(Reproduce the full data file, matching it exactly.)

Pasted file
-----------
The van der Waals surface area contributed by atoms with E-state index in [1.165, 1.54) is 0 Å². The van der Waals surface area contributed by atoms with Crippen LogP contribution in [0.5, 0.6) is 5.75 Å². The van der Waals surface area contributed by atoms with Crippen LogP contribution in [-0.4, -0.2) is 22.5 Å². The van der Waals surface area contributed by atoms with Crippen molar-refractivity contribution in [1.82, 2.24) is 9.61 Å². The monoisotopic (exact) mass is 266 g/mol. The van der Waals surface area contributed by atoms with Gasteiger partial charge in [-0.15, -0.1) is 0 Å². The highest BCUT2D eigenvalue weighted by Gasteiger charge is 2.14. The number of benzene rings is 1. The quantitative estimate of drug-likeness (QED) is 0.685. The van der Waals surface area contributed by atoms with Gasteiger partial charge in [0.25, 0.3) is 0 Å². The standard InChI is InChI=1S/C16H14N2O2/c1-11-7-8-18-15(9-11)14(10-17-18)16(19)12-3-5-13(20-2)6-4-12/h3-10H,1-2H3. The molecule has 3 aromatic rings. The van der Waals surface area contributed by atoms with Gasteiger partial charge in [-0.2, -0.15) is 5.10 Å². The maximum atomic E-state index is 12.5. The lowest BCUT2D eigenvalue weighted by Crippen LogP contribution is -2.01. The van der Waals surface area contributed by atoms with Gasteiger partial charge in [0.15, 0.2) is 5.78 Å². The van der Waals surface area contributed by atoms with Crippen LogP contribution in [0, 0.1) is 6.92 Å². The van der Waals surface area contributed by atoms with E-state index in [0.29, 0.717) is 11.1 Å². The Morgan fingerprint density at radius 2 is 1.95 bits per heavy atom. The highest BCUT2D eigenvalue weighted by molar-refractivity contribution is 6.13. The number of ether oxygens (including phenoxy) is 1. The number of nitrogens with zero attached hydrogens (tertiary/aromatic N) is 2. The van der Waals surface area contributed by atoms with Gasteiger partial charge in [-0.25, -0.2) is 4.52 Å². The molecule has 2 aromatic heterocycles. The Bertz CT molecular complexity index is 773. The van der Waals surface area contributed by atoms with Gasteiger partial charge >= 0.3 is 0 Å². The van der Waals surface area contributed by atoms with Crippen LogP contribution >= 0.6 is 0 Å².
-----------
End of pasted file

The van der Waals surface area contributed by atoms with E-state index in [1.165, 1.54) is 0 Å². The van der Waals surface area contributed by atoms with Crippen LogP contribution in [0.5, 0.6) is 5.75 Å². The van der Waals surface area contributed by atoms with Crippen LogP contribution in [-0.4, -0.2) is 22.5 Å². The van der Waals surface area contributed by atoms with Crippen molar-refractivity contribution in [1.82, 2.24) is 9.61 Å². The monoisotopic (exact) mass is 266 g/mol. The van der Waals surface area contributed by atoms with Gasteiger partial charge in [-0.15, -0.1) is 0 Å². The highest BCUT2D eigenvalue weighted by Gasteiger charge is 2.14. The number of benzene rings is 1. The quantitative estimate of drug-likeness (QED) is 0.685. The van der Waals surface area contributed by atoms with Gasteiger partial charge in [0.25, 0.3) is 0 Å². The standard InChI is InChI=1S/C16H14N2O2/c1-11-7-8-18-15(9-11)14(10-17-18)16(19)12-3-5-13(20-2)6-4-12/h3-10H,1-2H3. The molecule has 3 aromatic rings. The van der Waals surface area contributed by atoms with Gasteiger partial charge in [-0.2, -0.15) is 5.10 Å². The maximum atomic E-state index is 12.5. The lowest BCUT2D eigenvalue weighted by Crippen LogP contribution is -2.01. The van der Waals surface area contributed by atoms with Gasteiger partial charge in [0.15, 0.2) is 5.78 Å². The van der Waals surface area contributed by atoms with Crippen LogP contribution in [0, 0.1) is 6.92 Å². The van der Waals surface area contributed by atoms with E-state index in [0.29, 0.717) is 11.1 Å². The Morgan fingerprint density at radius 2 is 1.95 bits per heavy atom. The highest BCUT2D eigenvalue weighted by molar-refractivity contribution is 6.13. The number of ether oxygens (including phenoxy) is 1. The number of nitrogens with zero attached hydrogens (tertiary/aromatic N) is 2. The van der Waals surface area contributed by atoms with Gasteiger partial charge in [-0.25, -0.2) is 4.52 Å². The molecule has 2 aromatic heterocycles. The Bertz CT molecular complexity index is 773. The van der Waals surface area contributed by atoms with Gasteiger partial charge >= 0.3 is 0 Å². The van der Waals surface area contributed by atoms with Crippen LogP contribution >= 0.6 is 0 Å².